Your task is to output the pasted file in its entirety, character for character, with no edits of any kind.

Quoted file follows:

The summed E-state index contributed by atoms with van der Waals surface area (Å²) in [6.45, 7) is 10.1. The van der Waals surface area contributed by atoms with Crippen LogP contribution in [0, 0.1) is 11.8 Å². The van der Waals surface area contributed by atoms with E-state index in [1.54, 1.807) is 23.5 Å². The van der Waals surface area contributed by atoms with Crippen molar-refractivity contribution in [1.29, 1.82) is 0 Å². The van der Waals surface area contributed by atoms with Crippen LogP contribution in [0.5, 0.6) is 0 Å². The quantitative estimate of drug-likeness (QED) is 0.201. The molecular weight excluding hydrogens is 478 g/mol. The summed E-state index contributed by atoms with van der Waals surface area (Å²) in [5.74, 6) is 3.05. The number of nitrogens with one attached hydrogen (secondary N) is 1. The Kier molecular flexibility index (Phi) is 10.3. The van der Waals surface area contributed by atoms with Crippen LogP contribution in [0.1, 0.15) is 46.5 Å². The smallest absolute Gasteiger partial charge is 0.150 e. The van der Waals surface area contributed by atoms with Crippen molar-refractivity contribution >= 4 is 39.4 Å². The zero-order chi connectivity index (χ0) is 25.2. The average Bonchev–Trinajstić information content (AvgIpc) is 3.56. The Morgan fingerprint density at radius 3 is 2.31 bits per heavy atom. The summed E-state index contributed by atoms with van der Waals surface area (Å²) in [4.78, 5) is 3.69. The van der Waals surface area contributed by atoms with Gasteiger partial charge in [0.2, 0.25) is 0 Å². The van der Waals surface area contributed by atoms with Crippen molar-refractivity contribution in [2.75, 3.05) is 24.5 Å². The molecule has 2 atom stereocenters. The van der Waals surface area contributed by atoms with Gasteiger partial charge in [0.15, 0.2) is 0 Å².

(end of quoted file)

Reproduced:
The summed E-state index contributed by atoms with van der Waals surface area (Å²) in [6.45, 7) is 10.1. The van der Waals surface area contributed by atoms with Crippen LogP contribution in [0, 0.1) is 11.8 Å². The van der Waals surface area contributed by atoms with E-state index in [1.54, 1.807) is 23.5 Å². The van der Waals surface area contributed by atoms with Crippen molar-refractivity contribution in [1.29, 1.82) is 0 Å². The van der Waals surface area contributed by atoms with Crippen LogP contribution in [0.5, 0.6) is 0 Å². The quantitative estimate of drug-likeness (QED) is 0.201. The molecular weight excluding hydrogens is 478 g/mol. The summed E-state index contributed by atoms with van der Waals surface area (Å²) in [5.74, 6) is 3.05. The number of nitrogens with one attached hydrogen (secondary N) is 1. The Kier molecular flexibility index (Phi) is 10.3. The van der Waals surface area contributed by atoms with Crippen LogP contribution in [0.1, 0.15) is 46.5 Å². The smallest absolute Gasteiger partial charge is 0.150 e. The van der Waals surface area contributed by atoms with Crippen molar-refractivity contribution >= 4 is 39.4 Å². The zero-order chi connectivity index (χ0) is 25.2. The average Bonchev–Trinajstić information content (AvgIpc) is 3.56. The Morgan fingerprint density at radius 3 is 2.31 bits per heavy atom. The summed E-state index contributed by atoms with van der Waals surface area (Å²) in [4.78, 5) is 3.69. The van der Waals surface area contributed by atoms with Gasteiger partial charge in [0.2, 0.25) is 0 Å². The van der Waals surface area contributed by atoms with Crippen molar-refractivity contribution in [2.75, 3.05) is 24.5 Å². The molecule has 2 atom stereocenters. The van der Waals surface area contributed by atoms with Gasteiger partial charge in [0.15, 0.2) is 0 Å².